About passion, programming and heating systems

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Don’t be fooled, this post is about programming, system architecture but mostly about using a heating system.

If you don’t know how can you talk about programming without programming you should check out the “The Passionate Programmer” book by Chad Fowler, a great read. The Jazz stories from this book inspired me to write this blog.

The story begins with a new apartment in an old building. Or at least it’s new to me.

The building has its own heating system, very old and extremely inefficient. After a long consideration I’ve decided that it was time to install my own heating system and disconnect from the main building one.

So far, nothing interesting, there are many people that do this, partly because of the added comfort and partly to optimize expenses.

With this being said, I had a project and needed a developer. Or in other words, I had a heating system to build and I was in need of somebody to do it.

I’ve asked around for that “good” developer.

Like in anything else, there are a lot of people that come up with bad solutions. There are devs that make great offers but are unable to finish the project, or they write very bad code that is not scalable and even worst, unmaintainable.

Since what I know about heating systems can be covered by anyone with the patience to google the subject for a couple of hours or so, I wanted somebody I could trust, so I was looking for the passionate kind of developer!

I had a couple of recommendations. The first one told me that he had to put all the pipes close to the ceiling. After convincing him that I don’t want my house to look like a factory full of pipes he said that he will definitely need to replace one of the radiators (at least) because he could not fit a pipe behind it. I could fit my palm behind that radiator, with this in mind I knew I wanted somebody that could fit a pipe behind my radiator.

It was clear that he wasn’t a good developer. A good developer must work with the requirements, the very least a project should be able to respect most of the client requirements, if it doesn’t, there can be several explanations: he can’t because he doesn’t know how or he doesn’t want because he knows it’s hard and doesn’t want to go that extra mile. In some cases that’s not a tragedy, maybe it will be cheaper and faster, and in his case it was. Unfortunately for him, I aimed for quality.

Then there was the passionate developer. He never mentioned anything about not being able to do something, it was always a cost and maybe a consequence. The deal with better developers is that they are more expensive and everything about them is expensive, they will want better servers for hosting, better tools and sometimes more time for things like testing and maintenance. In other words, sometimes the cost is bigger not just then, but also in the log run. A quality project takes time and money.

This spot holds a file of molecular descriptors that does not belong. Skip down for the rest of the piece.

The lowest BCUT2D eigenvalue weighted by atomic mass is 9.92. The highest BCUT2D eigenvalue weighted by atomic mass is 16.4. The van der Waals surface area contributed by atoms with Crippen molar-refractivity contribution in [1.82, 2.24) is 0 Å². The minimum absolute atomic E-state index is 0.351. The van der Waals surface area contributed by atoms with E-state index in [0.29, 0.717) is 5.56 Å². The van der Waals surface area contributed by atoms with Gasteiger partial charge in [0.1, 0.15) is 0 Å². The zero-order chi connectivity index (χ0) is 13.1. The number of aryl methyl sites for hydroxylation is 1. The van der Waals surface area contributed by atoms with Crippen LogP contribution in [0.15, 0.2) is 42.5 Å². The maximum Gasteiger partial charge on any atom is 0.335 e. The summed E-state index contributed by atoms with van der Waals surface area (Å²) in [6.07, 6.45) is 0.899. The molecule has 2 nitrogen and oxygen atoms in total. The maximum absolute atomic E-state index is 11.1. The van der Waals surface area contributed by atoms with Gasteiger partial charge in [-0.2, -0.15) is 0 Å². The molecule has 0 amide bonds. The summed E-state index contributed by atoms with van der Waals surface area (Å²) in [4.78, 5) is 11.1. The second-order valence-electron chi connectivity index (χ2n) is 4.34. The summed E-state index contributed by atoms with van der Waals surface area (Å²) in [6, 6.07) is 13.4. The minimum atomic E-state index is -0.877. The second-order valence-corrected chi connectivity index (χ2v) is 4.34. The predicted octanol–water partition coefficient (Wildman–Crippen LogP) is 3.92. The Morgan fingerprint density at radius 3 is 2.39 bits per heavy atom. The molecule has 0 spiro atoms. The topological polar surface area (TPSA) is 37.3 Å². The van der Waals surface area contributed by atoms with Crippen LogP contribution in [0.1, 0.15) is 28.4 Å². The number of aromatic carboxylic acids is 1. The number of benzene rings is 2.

This is my resulting project:

If you never seen an apartment heating system before you should know that except for the pipes, nothing else is actually required.

It’s all just passion!

For instance: the pump on the lower right, it’s there just to force the water to move faster in the system. Think of it as Redis, it will have a good effect on your system but most systems will happily work without it. Of course, at some point there may be maintenance for that pump and can even result in issues, like this Magento 2 issue: https://github.com/magento/magento2/issues/10002. Every system has its own cost.

The expansion tank in the lower left was unnecessary (in the sense that the system already has one built-in), but it’s not a bad idea to have an extra. Think of it as that extra storage space, ram or CPU that you don’t actually use. Your server should never go above certain server loads, that’s the expansion tank you should take into consideration.

The water intake filter is like your firewall, you need it, it’s your protection, maybe most of the time will be useless but when there will be issues, then you will be glad you have it, because he will have filtered them out.

The good thing with passionate developers is that other developers understand and appreciate their work. That is very important, no matter the industry of the “developer”.

The only one that had anything to comment on the system was the ISCIR certified technician that initialized the heating system (ISCIR in Romania is a special authorization needed for this exact thing). You can tell that he wasn’t passionate, he just wanted to say something bad about it because he wanted to make a good impression on me.

Unfortunately for him, he made some very stupid comments and then he made me a maintenance offer. This guy was the consultant, he didn’t do the project and he doesn’t want to work on it but he definitely wants to make some money on it without actually doing anything.

I guess the conclusion is that no matter the developer, the quality and passion transcends the industry.